An unbylined April 25 WorldNetDaily article declared that "a WND investigation has revealed" that "annual U.S. military casualties overall during the first six years of the Bush administration are well below the average for the 26-year period beginning in 1980." But WND cherry-picks the numbers to make them look as good as possible.
The first clue to WND's deception is the date range chosen. Why go back to 1980? Because, as the Department of Defense data WND gleaned its information from demonstrates, it allows WND to throw some high fatality numbers into the mix to counterbalance the very low fatality numbers during the Clinton administration. That allows WND to promote the 2,392 "in 1980, the last year of President Jimmy Carter's administration" while ignoring, say, the 758 fatalities in 2000. Indeed, the only mention of Clinton-era fatalities is the year with the highest number, 1,213, "just 649 fewer than in 2005, the hottest year of the Iraq war."
The second clue is that WND compares total fatalities by year without factoring in the total number of military personnel employed by the military by year. Doing so generates a death rate, which is a more accurate and direct way to compare fatalities than raw numbers. Under that standard, WND's claims don't add up.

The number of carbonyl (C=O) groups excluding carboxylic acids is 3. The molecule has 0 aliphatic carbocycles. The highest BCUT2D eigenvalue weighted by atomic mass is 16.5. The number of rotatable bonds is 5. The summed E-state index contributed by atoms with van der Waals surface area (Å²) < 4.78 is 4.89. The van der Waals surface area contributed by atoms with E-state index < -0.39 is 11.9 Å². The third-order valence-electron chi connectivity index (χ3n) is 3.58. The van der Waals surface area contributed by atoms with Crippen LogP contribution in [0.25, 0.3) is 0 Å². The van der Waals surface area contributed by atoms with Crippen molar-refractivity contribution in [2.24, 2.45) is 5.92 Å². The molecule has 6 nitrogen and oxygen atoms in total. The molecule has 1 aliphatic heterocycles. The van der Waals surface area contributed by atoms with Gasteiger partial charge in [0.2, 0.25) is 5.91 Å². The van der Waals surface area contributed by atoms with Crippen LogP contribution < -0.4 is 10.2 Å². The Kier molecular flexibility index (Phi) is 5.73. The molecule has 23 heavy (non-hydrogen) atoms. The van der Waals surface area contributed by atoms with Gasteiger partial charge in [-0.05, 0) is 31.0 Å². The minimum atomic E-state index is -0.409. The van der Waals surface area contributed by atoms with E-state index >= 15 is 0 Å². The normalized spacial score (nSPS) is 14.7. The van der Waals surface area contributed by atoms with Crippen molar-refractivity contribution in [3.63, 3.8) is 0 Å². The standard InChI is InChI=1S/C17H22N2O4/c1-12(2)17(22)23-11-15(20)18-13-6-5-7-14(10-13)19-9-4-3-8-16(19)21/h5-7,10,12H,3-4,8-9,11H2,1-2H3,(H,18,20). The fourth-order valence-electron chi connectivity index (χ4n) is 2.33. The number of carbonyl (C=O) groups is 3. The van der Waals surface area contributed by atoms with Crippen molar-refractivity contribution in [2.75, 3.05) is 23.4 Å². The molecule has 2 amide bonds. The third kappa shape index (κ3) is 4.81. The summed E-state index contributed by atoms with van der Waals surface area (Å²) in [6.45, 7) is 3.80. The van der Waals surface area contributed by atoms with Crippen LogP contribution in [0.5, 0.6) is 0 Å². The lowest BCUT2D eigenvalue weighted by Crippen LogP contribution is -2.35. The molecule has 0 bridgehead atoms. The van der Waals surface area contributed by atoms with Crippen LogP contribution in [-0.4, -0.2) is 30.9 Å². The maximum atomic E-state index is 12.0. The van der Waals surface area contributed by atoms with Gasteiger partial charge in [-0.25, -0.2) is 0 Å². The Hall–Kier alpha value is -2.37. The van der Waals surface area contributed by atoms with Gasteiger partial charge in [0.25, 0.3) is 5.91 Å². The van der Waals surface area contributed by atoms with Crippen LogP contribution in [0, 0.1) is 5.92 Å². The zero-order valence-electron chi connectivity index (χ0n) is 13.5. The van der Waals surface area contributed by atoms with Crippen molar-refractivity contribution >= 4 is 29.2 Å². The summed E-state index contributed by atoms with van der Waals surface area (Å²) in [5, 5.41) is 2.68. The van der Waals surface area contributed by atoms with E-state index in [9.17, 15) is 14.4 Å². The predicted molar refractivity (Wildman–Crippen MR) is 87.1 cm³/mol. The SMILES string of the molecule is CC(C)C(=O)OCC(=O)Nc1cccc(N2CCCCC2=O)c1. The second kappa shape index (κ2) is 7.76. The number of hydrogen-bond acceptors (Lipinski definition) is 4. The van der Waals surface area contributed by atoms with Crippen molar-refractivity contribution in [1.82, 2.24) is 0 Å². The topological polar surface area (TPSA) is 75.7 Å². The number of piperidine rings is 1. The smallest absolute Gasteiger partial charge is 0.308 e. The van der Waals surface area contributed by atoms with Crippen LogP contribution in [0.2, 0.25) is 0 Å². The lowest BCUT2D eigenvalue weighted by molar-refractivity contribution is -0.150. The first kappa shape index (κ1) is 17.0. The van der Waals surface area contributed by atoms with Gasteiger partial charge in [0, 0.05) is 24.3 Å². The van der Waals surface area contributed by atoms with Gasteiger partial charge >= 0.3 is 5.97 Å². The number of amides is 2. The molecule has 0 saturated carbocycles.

For instance, in 2005, the total death rate per 100,000 military personnel was 116.6. But in 1980, the death rate was lower: 110.7. (As Media Matters calculated, the death rate in 2000 was a mere 50.0.) Indeed, the 2005 death rate is the highest of all complete years on the DOD's list (2006 numbers do not include fatalities after Nov. 22, 2006).
WND also appears to be lowballing other war fatality figures as well:
Iraqi military deaths since the beginning of the war are estimated at between 4,900 and 6,375, while Iraqi civilian deaths are estimated at between 82,856 and 90,390.
WND does not state where this information came from, making it difficult to verify. The Iraqi civilian death number appears to have been taken from the Iraq Body Count website. But the IBC counts only deaths that have reported in the media; according to Wikipedia, "The IBC admits that their count is an undercount due to their stringent requirement for the death to be recorded by the media."
Meanwhile, a Wikipedia count shows 3,530 members of the Iraqi Security Forces have been killed, but also that 6,490 Iraqi police have been killed. Since the police have been a prime target of insurgents in Iraq, it's a bit disingenuous of WND to exclude them from its fatality count.
Of course, this entire article is a bit disingenous -- which is exactly the point of publishing it.
This isn't the first time WND has tried to downplay military deaths in Iraq; in November 2006, Joseph Farah -- repeating Rep. Steve King's inaccurate numbers -- asserted that "more of their fellow citizens – men, women and children – were murdered this year by illegal aliens than the combined death toll of U.S. troops in Iraq and Afghanistan since those military campaigns began."